In a recent article, we saw how Intel (INTC) is well on its way to be a leading dividend growth stock, a status not many technology stocks are used to. This article goes further into dividend paying technology companies. Microsoft (MSFT) is another dividend paying tech stock which has the attention of the investors.
Let us take a look at some basic facts about Microsoft's dividends:
- The company has been paying dividends every year since 2003 and has been increasing the payouts each year.
- The last five years dividend increase averages 17%.
- The payout ratio sits at a comfortable 30%, giving it great room for further increases in the future.
As in the earlier exercises, let us look at the power of dividend growth for an investor who can set aside his/her money for 10 years in Microsoft.
- Assume you purchase 1,000 shares at the recent price level of $31 for a total initial investment of $31,000.
- The current yield works out to 2.6% as shown in the table below.
- Even though the average dividend increase has been about 17% so far, let us use a more conservative 10% for this calculation.
- Notice how the dividend payments and the yield on original cost almost triple in 10 years, leading to about $2000 in annual dividends for 1000 shares.
- We have left out the DRIP part from this piece as some investors choose to reinvest the dividends and some do not. Some DRIP during bad times to accumulate more shares and opt out of DRIP when the price per share seems to be at a fair value.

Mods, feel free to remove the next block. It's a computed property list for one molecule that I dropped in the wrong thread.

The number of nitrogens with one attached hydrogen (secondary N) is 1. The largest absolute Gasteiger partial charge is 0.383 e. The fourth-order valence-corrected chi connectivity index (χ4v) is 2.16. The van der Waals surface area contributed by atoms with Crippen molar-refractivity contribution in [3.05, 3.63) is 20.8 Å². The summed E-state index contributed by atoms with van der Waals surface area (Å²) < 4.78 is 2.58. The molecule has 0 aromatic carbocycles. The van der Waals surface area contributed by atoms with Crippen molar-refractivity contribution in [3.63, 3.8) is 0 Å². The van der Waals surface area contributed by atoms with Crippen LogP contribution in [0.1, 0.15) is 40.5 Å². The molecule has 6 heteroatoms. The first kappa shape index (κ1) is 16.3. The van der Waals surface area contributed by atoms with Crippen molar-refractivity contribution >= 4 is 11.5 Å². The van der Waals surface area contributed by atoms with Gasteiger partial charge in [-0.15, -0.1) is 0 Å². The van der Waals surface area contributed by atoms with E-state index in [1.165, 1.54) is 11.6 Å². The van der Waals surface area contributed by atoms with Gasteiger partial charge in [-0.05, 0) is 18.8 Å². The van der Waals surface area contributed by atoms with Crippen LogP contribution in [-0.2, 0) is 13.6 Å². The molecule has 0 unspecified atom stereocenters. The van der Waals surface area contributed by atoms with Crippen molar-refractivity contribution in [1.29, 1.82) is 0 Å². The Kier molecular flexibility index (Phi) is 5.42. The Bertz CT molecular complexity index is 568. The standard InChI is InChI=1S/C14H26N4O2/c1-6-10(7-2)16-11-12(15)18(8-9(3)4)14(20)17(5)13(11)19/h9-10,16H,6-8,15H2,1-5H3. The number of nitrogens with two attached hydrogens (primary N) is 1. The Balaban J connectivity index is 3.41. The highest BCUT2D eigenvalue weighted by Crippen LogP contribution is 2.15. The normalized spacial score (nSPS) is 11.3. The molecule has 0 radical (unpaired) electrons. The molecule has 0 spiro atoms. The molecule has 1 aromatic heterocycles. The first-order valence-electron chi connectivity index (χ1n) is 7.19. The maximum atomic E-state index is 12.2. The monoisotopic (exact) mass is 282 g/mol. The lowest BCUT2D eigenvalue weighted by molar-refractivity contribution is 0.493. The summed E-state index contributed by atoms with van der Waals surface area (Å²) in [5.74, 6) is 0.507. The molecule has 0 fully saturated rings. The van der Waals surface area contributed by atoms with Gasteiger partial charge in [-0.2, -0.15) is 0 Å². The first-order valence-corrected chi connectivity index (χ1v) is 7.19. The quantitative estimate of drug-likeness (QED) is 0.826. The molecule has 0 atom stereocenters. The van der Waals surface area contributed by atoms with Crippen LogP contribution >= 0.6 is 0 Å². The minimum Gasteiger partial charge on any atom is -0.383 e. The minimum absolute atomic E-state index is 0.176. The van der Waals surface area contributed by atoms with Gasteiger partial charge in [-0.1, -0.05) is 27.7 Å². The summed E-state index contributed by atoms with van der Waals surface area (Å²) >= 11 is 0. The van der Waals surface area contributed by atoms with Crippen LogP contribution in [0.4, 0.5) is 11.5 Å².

- Capital gains will almost certainly contribute to the overall returns as well. Like Intel, Microsoft has also been stuck in a trading range of $25 to $28 but the recent breakout augurs well for the future. The stock has seen heights not seen in a long time.
- However, in case the price dips, turning on the DRIP will be helpful in maximizing the returns when things turn around.
- Inflation has been ignored in this calculation as stocks are the best hedges against inflation when compared to other assets.
- One might think why not purchase a current yielder instead of waiting for Microsoft to grow into a high yielder in the future. Fair question. Unless a depression sets in, Microsoft is highly unlikely to reduce its dividend. The same cannot be said for junk high yielders.
- 10 years is a reasonable time period for this exercise as the market typically moves through many cyclical highs and lows in a decade.
Conclusion: Even though Microsoft has a lower current dividend yield than Intel and doesn't have as long a history of paying dividends as Intel, this exercise proves that Microsoft's greater dividend growth could eventually prove to be enough of a catalyst to at least match the returns from Intel, if not exceed.
However, a concern for investors could be that the company is not as thrifty as Intel in its money management and has also faced the wrath of investors for not unleashing bigger dividends, given its cash on hand. But it is a safe holding for people looking to diversify into dividend paying technology stocks.